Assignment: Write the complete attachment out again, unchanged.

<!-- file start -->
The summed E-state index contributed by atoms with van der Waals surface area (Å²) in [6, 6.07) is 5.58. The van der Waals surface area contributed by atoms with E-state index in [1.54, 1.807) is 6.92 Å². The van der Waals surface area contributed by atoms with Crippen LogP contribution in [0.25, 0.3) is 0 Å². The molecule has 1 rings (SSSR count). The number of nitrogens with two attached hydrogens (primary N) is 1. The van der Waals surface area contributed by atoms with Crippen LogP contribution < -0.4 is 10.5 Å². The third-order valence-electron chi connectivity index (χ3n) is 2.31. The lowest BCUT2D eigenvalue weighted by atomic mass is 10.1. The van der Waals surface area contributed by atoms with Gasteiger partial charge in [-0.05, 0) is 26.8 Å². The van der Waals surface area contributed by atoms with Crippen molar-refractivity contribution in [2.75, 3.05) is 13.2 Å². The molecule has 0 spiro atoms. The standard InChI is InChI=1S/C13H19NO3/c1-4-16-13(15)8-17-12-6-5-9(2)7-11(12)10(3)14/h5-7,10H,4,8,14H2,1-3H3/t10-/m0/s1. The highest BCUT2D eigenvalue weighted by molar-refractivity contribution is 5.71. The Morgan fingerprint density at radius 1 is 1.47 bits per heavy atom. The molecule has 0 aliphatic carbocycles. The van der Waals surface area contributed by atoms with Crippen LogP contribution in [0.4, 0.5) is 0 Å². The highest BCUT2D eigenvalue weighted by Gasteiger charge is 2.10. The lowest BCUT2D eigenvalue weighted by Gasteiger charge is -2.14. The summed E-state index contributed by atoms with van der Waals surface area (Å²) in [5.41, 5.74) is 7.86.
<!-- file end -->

The summed E-state index contributed by atoms with van der Waals surface area (Å²) in [6, 6.07) is 5.58. The van der Waals surface area contributed by atoms with E-state index in [1.54, 1.807) is 6.92 Å². The van der Waals surface area contributed by atoms with Crippen LogP contribution in [0.25, 0.3) is 0 Å². The molecule has 1 rings (SSSR count). The number of nitrogens with two attached hydrogens (primary N) is 1. The van der Waals surface area contributed by atoms with Crippen LogP contribution < -0.4 is 10.5 Å². The third-order valence-electron chi connectivity index (χ3n) is 2.31. The lowest BCUT2D eigenvalue weighted by atomic mass is 10.1. The van der Waals surface area contributed by atoms with Gasteiger partial charge in [-0.05, 0) is 26.8 Å². The van der Waals surface area contributed by atoms with Crippen molar-refractivity contribution in [2.75, 3.05) is 13.2 Å². The molecule has 0 spiro atoms. The standard InChI is InChI=1S/C13H19NO3/c1-4-16-13(15)8-17-12-6-5-9(2)7-11(12)10(3)14/h5-7,10H,4,8,14H2,1-3H3/t10-/m0/s1. The highest BCUT2D eigenvalue weighted by molar-refractivity contribution is 5.71. The Morgan fingerprint density at radius 1 is 1.47 bits per heavy atom. The molecule has 0 aliphatic carbocycles. The van der Waals surface area contributed by atoms with Crippen LogP contribution in [0.4, 0.5) is 0 Å². The highest BCUT2D eigenvalue weighted by Gasteiger charge is 2.10. The lowest BCUT2D eigenvalue weighted by Gasteiger charge is -2.14. The summed E-state index contributed by atoms with van der Waals surface area (Å²) in [5.41, 5.74) is 7.86.